Behind one of the kitchens is one of the few pieces of furniture remaining. Beside it, a small electric space heater–small by 1970s standards.
These rails used to connect to those inside the Santiago Tunnel. Now they dangle above tailings.
The man behind the curtain watches, but doesn’t say anything. Probably the smartest one in the room.
These copulas made the iron for casting.
This section of the hospital recently collapsed.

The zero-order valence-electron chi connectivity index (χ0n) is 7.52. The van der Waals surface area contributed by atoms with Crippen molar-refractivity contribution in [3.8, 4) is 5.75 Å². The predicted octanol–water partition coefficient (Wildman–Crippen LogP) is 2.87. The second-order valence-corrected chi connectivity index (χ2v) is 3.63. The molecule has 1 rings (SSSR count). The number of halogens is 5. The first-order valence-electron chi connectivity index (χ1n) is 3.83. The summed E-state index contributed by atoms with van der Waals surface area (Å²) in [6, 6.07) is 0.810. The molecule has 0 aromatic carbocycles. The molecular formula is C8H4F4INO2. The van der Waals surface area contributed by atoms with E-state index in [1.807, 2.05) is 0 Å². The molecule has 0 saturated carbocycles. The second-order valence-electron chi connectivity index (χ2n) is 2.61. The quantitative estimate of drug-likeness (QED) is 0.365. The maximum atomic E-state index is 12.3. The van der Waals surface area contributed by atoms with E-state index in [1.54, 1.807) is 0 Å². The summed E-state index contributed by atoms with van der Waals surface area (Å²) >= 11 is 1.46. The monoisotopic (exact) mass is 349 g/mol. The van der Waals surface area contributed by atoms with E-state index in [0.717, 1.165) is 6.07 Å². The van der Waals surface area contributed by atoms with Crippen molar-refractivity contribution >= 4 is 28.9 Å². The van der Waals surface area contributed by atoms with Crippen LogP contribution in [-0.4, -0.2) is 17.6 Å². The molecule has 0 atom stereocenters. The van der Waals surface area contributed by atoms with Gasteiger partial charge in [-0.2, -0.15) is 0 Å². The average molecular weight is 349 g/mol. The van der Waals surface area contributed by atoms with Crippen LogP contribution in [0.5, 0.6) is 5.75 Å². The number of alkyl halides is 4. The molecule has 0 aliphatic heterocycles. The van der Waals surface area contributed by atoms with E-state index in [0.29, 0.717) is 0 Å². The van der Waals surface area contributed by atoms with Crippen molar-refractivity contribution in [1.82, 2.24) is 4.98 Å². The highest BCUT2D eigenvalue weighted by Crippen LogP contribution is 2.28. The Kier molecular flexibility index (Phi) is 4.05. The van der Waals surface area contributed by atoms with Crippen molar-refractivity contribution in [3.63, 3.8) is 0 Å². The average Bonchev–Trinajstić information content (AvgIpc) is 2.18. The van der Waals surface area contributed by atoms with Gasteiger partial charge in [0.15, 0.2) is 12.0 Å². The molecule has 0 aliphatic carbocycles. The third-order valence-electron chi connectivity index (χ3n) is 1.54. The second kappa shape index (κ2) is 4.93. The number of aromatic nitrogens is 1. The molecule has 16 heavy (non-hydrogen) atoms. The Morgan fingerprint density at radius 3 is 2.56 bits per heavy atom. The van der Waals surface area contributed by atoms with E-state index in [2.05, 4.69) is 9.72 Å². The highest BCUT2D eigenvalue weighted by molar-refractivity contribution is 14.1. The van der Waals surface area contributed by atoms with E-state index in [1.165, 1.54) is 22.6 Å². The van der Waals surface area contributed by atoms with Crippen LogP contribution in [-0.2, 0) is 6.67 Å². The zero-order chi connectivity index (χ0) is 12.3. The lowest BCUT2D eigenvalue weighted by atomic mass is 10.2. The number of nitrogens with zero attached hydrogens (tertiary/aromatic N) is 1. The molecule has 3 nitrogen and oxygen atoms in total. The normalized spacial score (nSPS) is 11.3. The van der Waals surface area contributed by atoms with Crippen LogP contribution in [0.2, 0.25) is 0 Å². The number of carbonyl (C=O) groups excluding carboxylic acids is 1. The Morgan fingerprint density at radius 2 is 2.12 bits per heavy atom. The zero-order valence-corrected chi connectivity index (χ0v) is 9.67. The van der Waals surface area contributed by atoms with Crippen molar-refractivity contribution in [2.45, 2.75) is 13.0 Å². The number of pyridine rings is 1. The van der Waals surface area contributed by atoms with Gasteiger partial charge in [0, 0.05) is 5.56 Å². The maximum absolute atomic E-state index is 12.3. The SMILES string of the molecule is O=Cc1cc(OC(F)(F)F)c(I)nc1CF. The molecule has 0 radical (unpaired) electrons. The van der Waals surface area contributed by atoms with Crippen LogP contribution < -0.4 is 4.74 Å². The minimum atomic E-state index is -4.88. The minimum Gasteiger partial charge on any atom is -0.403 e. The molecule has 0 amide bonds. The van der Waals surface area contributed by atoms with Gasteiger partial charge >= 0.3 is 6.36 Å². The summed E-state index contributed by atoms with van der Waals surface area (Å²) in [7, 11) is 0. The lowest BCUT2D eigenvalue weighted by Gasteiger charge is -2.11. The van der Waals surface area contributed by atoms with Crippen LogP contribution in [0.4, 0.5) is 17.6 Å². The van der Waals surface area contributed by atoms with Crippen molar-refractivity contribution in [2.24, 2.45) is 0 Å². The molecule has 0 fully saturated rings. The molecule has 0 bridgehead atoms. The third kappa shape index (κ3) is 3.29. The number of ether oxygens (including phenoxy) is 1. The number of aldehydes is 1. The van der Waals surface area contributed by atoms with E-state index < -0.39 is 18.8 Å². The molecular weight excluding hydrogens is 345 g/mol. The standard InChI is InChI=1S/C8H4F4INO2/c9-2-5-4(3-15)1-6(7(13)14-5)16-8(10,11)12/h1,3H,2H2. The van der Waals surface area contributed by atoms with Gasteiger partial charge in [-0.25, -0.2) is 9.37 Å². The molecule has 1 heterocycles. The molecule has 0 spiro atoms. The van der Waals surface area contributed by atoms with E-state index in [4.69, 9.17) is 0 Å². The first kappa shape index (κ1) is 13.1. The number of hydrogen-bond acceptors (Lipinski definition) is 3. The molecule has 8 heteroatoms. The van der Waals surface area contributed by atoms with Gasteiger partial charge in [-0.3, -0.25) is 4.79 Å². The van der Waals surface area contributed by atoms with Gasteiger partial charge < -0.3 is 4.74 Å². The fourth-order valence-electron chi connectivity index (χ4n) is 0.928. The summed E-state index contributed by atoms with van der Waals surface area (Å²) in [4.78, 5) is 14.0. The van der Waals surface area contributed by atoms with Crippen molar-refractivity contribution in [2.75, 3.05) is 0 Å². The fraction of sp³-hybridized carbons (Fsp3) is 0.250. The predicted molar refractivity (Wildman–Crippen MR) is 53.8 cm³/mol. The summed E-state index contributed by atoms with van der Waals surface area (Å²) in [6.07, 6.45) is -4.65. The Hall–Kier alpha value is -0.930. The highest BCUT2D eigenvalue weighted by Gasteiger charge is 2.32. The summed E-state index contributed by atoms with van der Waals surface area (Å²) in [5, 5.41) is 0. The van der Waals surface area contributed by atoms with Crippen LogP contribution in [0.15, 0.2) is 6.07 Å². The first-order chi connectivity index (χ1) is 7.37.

If you look closely, you can see the rain dropping into the building. This is the part of the chapel with the collapsed roof–not the carvings on the choir loft.
Between the ice chute and the back of the north section of the cellars, a little pillar shows where a room used to be. The ceiling’s disintegration has since filled the space, which seems to be the last point of expansion in the cave–this was last carved in the mid-1840s.
Looking up from the train shed. The building was consistently crumbling and I wish I had worn a hard hat in this area.
Hard to find your seat when it doesn’t know its own name.